Minify is cheating?

I don’t mean to rage , but is it valid to minify code like this?
exec(bytes('㵳湩異⡴਩㵩ਰ㵪ਲ㵴∢眊楨敬椠氼湥猨㨩⭴猽楛㭝⭩樽樻㴫਱牰湩⡴⥴','u16')[2:])

game:
https://www.codingame.com/clashofcode/clash/report/1817262e2a4f0dcb799cb1d393bc0db6b87c9b6

doing so it will be imposible to win against that!

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In shortest mode, everything is allowed

Yes it’s valid code. And it’s a common trick in golf puzzles.

Writing in golf style can help building up a bad coding habit unacceptable in the majority job market. Don’t be too serious to win the game but lose the job.

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I came here to post a related suggestion, and I will shortly, but the gist of it is this:

First off, I agree with your complaint. Using that hack is ugly and not really programming.

Second, it’s an outright cheat, exploiting a hole in the CoC engine and editor. The proper count should be code bytes, not Unicode codepoints.

So, if you change the editor and scoring engine to count actual code size, that hack goes away. There’s no advantage when each position in that source string takes 2 or more bytes to encode in UTF-8.

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A simple solution would be to count the bytes needed to store the code instead of the the number of characters.
This seems to be a common practice outside of CG.

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Char count is what makes CG golf unique.

I do understand why byte count is a more relevant metric cause its directly linked to memory, and memory was probably the initial motivation for codegolf.

But nowadays, codegolf is more something you do for fun, so why not chosing the char metric ? It enables more creative solutions IMO.

And for those who think that byte count leads to cleaner solutions, I can tell you that as soon as the script is a bit long, there are many tricks that make the script totally unreadable too (e.g. base64 unzipping).

I agree with the sentiment that shortest mode should count bytes, rather than characters. It doesn’t take any creativity to paste your code into a minifier. The fun of code golfing is coming up with short solutions yourself. I’m not sure where the benefit lies in counting characters, I haven’t seen anything creative come out of counting characters rather than bytes.

  • First: “It doesn’t take any creativity to paste your code into a minifier.” That’s right. But putting a long code into a minifier will not make it magically become short. The minifier technic worth the use only if your base code is already short and you want to earn some more chars.
  • Second: “The fun of code golfing is coming up with short solutions yourself.” As I said, using a minifier doesn’t exclude to write a short code by yourself. And concerning the fun, that’s your feeling, no problem with it. But for a lot of people the fun is in the competition, and in finding tricks to win it. And that’s a valid feeling too.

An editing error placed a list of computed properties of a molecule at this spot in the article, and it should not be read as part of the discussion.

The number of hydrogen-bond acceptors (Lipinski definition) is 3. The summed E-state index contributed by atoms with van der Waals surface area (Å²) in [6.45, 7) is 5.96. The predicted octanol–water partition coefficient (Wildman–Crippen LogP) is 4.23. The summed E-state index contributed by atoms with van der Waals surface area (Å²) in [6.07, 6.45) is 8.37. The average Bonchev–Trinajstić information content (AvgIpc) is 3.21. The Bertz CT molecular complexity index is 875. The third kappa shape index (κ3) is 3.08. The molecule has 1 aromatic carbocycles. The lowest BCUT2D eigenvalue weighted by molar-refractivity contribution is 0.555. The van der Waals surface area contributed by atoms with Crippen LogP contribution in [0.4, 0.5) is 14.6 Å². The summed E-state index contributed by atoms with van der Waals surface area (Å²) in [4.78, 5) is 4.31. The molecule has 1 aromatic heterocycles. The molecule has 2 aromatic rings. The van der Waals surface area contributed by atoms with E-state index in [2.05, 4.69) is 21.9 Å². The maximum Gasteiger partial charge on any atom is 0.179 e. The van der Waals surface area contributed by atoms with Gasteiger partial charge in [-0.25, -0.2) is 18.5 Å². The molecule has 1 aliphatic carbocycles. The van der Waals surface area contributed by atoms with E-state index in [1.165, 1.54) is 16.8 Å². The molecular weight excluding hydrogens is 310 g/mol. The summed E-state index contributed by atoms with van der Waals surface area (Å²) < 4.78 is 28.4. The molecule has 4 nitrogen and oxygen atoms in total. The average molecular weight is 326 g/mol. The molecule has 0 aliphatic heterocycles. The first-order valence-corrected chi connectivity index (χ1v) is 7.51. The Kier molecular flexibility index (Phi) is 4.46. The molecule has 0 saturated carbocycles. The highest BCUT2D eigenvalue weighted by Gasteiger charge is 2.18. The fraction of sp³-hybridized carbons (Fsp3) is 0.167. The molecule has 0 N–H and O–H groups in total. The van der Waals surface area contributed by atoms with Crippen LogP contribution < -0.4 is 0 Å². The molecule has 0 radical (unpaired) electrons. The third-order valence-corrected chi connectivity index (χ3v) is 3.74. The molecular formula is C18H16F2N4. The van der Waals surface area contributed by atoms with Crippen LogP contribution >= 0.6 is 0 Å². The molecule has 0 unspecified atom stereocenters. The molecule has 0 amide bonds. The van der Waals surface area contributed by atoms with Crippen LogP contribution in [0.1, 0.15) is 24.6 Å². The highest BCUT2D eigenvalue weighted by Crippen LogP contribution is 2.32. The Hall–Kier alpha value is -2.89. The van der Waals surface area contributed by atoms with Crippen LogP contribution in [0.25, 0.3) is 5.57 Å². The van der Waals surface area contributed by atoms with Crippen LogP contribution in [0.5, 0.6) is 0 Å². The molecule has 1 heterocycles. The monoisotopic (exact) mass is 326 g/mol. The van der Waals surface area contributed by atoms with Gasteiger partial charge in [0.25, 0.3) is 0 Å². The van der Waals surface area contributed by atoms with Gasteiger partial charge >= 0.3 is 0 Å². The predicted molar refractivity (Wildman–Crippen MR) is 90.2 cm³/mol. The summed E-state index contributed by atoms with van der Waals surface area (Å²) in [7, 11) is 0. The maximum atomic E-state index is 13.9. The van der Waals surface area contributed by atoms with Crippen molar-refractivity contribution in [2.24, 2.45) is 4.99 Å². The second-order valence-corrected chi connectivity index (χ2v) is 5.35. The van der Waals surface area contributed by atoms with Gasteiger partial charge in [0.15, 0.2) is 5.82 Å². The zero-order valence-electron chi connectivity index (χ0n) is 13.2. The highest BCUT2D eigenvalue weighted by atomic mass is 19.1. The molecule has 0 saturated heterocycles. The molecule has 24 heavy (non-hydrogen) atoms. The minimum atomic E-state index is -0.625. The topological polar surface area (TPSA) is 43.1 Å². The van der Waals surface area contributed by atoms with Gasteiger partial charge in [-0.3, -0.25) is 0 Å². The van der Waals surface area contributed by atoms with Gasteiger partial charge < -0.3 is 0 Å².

• Finally: If your concern is to have fun, don’t use these techniques that you don’t find fun, and let the people who want to use them do so. This way, everybody will enjoy the clash.
    But, if your concern is to win, the rules are as they are, so use everything they allow to be first. But don’t try to change them to make them stick to your view of the game.
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The thing is, the Python minifying process with a 25 chars tradeoff has been carelesslly shared here and there and it happens to be optimal from a golf perspective.
So people feel like it’s a given but it actually took efforts to reach that optimal version.

When I started golfing, I only knew the concept of minifying and I had to find the exact process by my own and it took me time to come up with that 25 tradeoff process. My first versions had a tradeoff over 30 chars.

And Python is not the only language able to do that, you can try to find a way to do it in other langages and you’ll see that it’s not that easy, when you’re not given the ready to go optimal process.

About creativity, my most complex solution for Don’t Panic uses 3 layers of compression with 3 different techniques and 4 different languages are involved in the process.
But maybe it’s not creative enough :slight_smile:

3 Likes

Yeah, it is fun figuring this stuff out. I never would have suspected your Go thing was possible, and I’m still scratching my head over what dbdr seems to be doing with Dart and Groovy.